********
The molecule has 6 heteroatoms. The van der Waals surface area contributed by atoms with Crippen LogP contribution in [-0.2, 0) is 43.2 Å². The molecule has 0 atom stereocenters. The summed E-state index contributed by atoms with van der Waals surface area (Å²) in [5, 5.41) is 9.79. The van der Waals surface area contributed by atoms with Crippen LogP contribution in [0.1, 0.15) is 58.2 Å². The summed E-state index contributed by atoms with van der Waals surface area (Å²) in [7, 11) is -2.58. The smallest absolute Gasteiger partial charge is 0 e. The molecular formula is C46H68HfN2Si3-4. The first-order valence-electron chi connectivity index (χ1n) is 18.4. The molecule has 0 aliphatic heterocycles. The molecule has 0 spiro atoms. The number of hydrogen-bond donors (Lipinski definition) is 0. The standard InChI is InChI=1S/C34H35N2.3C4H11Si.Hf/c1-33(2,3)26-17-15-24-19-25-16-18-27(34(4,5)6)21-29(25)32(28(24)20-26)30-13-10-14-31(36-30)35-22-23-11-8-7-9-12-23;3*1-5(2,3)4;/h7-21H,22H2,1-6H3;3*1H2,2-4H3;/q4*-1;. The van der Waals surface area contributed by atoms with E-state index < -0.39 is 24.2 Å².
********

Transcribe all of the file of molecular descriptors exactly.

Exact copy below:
The molecule has 6 heteroatoms. The van der Waals surface area contributed by atoms with Crippen LogP contribution in [-0.2, 0) is 43.2 Å². The molecule has 0 atom stereocenters. The summed E-state index contributed by atoms with van der Waals surface area (Å²) in [5, 5.41) is 9.79. The van der Waals surface area contributed by atoms with Crippen LogP contribution in [0.1, 0.15) is 58.2 Å². The summed E-state index contributed by atoms with van der Waals surface area (Å²) in [7, 11) is -2.58. The smallest absolute Gasteiger partial charge is 0 e. The molecular formula is C46H68HfN2Si3-4. The first-order valence-electron chi connectivity index (χ1n) is 18.4. The molecule has 0 aliphatic heterocycles. The molecule has 0 spiro atoms. The number of hydrogen-bond donors (Lipinski definition) is 0. The standard InChI is InChI=1S/C34H35N2.3C4H11Si.Hf/c1-33(2,3)26-17-15-24-19-25-16-18-27(34(4,5)6)21-29(25)32(28(24)20-26)30-13-10-14-31(36-30)35-22-23-11-8-7-9-12-23;3*1-5(2,3)4;/h7-21H,22H2,1-6H3;3*1H2,2-4H3;/q4*-1;. The van der Waals surface area contributed by atoms with E-state index < -0.39 is 24.2 Å².